Counting FLOPS/GFLOPS in program  CUDA
By : Sudipto Banerjee
Date : March 29 2020, 07:55 AM
it fixes the issue That's not just your opinion; it's simple fact that the number of operations in the case of a sparse matrix is datadependent, and so you can't get a reasonable answer without knowing something about the data. That makes it impossible to have a onenumberfitsalldata estimate. This is probably one of the sorts of situations where you could think hard about it for many hours (and do lots of research) to make a maybeaccurate estimate, or you could spend a few minutes writing a variant of your existing implementation that increments a counter each time it does an operation. Sure, that's going to take quite a while to run (especially if you don't do it in a CUDAenabled form), but probably a lot less time than it would take to do the thinking, and when the answer comes out, you don't have to do a lot of work to convince yourself that it's right.

How to measure the gflops of a matrix multiplication kernel?
By : user3356763
Date : March 29 2020, 07:55 AM
like below fixes the issue You can measure the GFLOPs by running the algorithm with a large input and measuring the execution time. Then put the execution time and matrix size into that formula. For matrix sizes big enough to keep the entire machine busy, the FLOPs is only weakly dependent on matrix size. The GPU matrix multiplication algorithm performs the same number of floatingpoint operations as the naive algorithm. code :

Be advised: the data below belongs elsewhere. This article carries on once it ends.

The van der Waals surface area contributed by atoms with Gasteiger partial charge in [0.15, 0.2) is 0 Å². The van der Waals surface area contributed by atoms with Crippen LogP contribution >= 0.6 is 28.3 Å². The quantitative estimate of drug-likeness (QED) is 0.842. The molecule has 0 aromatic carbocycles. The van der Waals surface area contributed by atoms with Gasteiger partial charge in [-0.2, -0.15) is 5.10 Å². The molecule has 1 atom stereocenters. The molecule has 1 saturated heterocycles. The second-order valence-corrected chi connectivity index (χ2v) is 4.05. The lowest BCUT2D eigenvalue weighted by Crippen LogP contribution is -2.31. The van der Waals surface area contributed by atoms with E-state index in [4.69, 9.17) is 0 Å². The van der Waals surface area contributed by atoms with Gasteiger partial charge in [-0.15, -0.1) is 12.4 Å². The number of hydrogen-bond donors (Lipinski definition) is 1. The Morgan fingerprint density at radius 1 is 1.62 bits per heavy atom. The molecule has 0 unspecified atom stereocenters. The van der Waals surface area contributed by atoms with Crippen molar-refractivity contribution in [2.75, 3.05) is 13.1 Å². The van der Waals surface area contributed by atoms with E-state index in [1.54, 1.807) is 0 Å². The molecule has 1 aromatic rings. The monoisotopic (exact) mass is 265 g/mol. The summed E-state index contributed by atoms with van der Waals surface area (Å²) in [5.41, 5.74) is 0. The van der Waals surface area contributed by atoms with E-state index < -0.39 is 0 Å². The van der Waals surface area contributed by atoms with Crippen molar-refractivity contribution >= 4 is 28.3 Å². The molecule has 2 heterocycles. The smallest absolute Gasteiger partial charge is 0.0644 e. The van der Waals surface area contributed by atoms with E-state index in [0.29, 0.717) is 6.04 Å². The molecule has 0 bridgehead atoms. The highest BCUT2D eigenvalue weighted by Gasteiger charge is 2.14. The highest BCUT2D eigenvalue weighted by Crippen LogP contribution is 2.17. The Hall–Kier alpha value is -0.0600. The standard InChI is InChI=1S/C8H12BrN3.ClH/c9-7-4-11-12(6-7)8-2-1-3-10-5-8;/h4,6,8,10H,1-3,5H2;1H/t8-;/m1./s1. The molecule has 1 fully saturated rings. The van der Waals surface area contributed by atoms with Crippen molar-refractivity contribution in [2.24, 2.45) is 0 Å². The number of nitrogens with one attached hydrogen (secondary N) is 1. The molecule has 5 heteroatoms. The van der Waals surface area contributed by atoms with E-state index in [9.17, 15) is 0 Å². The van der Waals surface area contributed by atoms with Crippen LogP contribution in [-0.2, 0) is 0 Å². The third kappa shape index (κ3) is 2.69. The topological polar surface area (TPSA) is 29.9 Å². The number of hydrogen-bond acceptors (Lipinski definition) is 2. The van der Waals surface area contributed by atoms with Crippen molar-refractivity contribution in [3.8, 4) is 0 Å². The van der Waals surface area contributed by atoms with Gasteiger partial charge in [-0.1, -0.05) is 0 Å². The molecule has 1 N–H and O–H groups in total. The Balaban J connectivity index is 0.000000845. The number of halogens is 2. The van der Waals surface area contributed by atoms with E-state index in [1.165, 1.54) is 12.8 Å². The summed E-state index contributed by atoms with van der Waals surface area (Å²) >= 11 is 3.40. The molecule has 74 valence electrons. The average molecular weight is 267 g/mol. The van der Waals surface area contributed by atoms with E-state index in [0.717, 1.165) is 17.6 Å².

for (i = 0; i < MatrixSize; i++)
for (j = 0; j < MatrixSize; j++)
for (k = 0; k < MatrixSize; k++)
C[j][i] += A[j][k] * B[k][i];

Calculation of gflops for double precision
By : Roberto Miguez
Date : March 29 2020, 07:55 AM
this will help No. 1 doubleprecision floatingpoint operation is still one floatingpoint operation. Most GPUs process doubleprecision data slower than singleprecision, so there should be two specifications of peak GFLOPS. One peak singleprecision GFLOPS spec, and one peak doubleprecision GFLOPS spec. Sometimes it is broken done further, so that (for example) peak division performance is listed separately from peak addition performance.

C++ calculate GFlops
By : apicht
Date : March 29 2020, 07:55 AM
I wish this help you There are many issues with this code. First, you are using a float variable (j) to maintain the counter of the loop with strict termination condition j<999999999. This is probably the reason why the loop may run forever. The type of j should be an integral type such as int. Second, the number of flops in the loop depends on the compiler you are using, the compiler options you are passing to the compiler and the target architecture. The best way to figure this out is to see the generated assembly code. code :
flop=999999; // Actually is 999999999, but integer overflow in expression
if(flop/1000000000>=1flop/1000000000<1){
if(flop/1000000000>=1){
flop/=secs; // To get the Flops in second, multiply with time elapsed
cout<<"\n\n\n Floatingpoints Operations Per Second\n\n

How to calculate Gflops of a kernel
By : Mengnan Wang
Date : March 29 2020, 07:55 AM
I wish this helpful for you First some general remarks: In general, what you are doing is mostly an exercise in futility and is the reverse of how most people would probably go about performance analysis.